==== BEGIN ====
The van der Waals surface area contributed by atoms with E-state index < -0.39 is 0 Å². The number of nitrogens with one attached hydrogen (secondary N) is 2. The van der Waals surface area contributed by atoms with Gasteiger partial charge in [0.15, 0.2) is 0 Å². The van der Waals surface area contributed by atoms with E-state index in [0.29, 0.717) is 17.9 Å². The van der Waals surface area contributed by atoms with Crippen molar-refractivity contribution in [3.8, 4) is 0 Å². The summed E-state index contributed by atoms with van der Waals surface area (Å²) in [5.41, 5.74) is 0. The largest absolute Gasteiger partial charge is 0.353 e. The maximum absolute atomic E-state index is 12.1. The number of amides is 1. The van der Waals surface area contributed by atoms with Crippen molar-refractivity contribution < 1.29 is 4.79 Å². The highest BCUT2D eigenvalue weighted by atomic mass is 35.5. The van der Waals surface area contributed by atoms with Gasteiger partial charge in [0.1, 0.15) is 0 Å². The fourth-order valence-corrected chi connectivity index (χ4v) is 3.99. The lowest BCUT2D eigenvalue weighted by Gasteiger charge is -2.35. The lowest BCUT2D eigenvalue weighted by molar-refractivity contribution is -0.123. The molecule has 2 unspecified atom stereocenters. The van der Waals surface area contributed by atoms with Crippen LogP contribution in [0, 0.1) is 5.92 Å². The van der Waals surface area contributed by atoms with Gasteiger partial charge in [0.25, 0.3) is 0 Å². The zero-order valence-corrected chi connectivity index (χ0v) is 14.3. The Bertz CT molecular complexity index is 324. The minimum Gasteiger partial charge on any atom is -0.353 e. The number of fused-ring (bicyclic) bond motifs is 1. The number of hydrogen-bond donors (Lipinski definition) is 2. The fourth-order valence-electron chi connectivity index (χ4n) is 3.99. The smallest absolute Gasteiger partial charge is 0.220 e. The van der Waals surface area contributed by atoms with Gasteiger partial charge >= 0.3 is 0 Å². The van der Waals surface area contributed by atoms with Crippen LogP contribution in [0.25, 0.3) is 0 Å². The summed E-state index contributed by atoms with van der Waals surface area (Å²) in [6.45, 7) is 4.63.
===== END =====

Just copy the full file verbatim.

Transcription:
The van der Waals surface area contributed by atoms with E-state index < -0.39 is 0 Å². The number of nitrogens with one attached hydrogen (secondary N) is 2. The van der Waals surface area contributed by atoms with Gasteiger partial charge in [0.15, 0.2) is 0 Å². The van der Waals surface area contributed by atoms with E-state index in [0.29, 0.717) is 17.9 Å². The van der Waals surface area contributed by atoms with Crippen molar-refractivity contribution in [3.8, 4) is 0 Å². The summed E-state index contributed by atoms with van der Waals surface area (Å²) in [5.41, 5.74) is 0. The largest absolute Gasteiger partial charge is 0.353 e. The maximum absolute atomic E-state index is 12.1. The number of amides is 1. The van der Waals surface area contributed by atoms with Crippen molar-refractivity contribution < 1.29 is 4.79 Å². The highest BCUT2D eigenvalue weighted by atomic mass is 35.5. The van der Waals surface area contributed by atoms with Gasteiger partial charge in [0.1, 0.15) is 0 Å². The fourth-order valence-corrected chi connectivity index (χ4v) is 3.99. The lowest BCUT2D eigenvalue weighted by Gasteiger charge is -2.35. The lowest BCUT2D eigenvalue weighted by molar-refractivity contribution is -0.123. The molecule has 2 unspecified atom stereocenters. The van der Waals surface area contributed by atoms with Crippen LogP contribution in [0, 0.1) is 5.92 Å². The van der Waals surface area contributed by atoms with Gasteiger partial charge in [0.25, 0.3) is 0 Å². The zero-order valence-corrected chi connectivity index (χ0v) is 14.3. The Bertz CT molecular complexity index is 324. The minimum Gasteiger partial charge on any atom is -0.353 e. The number of fused-ring (bicyclic) bond motifs is 1. The number of hydrogen-bond donors (Lipinski definition) is 2. The fourth-order valence-electron chi connectivity index (χ4n) is 3.99. The smallest absolute Gasteiger partial charge is 0.220 e. The van der Waals surface area contributed by atoms with Gasteiger partial charge >= 0.3 is 0 Å². The van der Waals surface area contributed by atoms with Crippen LogP contribution in [0.25, 0.3) is 0 Å². The summed E-state index contributed by atoms with van der Waals surface area (Å²) in [6.45, 7) is 4.63.